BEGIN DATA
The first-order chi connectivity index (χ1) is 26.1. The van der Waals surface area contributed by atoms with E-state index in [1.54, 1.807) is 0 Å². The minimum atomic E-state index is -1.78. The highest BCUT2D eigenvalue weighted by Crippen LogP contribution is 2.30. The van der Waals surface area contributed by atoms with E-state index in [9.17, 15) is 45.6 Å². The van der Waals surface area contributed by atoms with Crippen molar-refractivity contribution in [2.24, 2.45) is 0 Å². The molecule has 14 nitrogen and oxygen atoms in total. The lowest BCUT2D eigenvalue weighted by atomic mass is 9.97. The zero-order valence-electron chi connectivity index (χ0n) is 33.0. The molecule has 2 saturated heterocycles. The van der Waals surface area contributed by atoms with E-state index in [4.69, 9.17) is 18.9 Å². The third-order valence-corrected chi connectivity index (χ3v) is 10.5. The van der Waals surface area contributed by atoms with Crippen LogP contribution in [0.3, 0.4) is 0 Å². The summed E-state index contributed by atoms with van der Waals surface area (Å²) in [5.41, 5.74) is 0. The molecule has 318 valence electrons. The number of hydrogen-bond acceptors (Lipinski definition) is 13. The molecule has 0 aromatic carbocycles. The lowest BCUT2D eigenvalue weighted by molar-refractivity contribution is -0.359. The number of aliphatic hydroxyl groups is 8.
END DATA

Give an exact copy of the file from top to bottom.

The first-order chi connectivity index (χ1) is 26.1. The van der Waals surface area contributed by atoms with E-state index in [1.54, 1.807) is 0 Å². The minimum atomic E-state index is -1.78. The highest BCUT2D eigenvalue weighted by Crippen LogP contribution is 2.30. The van der Waals surface area contributed by atoms with E-state index in [9.17, 15) is 45.6 Å². The van der Waals surface area contributed by atoms with Crippen molar-refractivity contribution in [2.24, 2.45) is 0 Å². The molecule has 14 nitrogen and oxygen atoms in total. The lowest BCUT2D eigenvalue weighted by atomic mass is 9.97. The zero-order valence-electron chi connectivity index (χ0n) is 33.0. The molecule has 2 saturated heterocycles. The van der Waals surface area contributed by atoms with E-state index in [4.69, 9.17) is 18.9 Å². The third-order valence-corrected chi connectivity index (χ3v) is 10.5. The van der Waals surface area contributed by atoms with Crippen LogP contribution in [0.3, 0.4) is 0 Å². The summed E-state index contributed by atoms with van der Waals surface area (Å²) in [5.41, 5.74) is 0. The molecule has 318 valence electrons. The number of hydrogen-bond acceptors (Lipinski definition) is 13. The molecule has 0 aromatic carbocycles. The lowest BCUT2D eigenvalue weighted by molar-refractivity contribution is -0.359. The number of aliphatic hydroxyl groups is 8.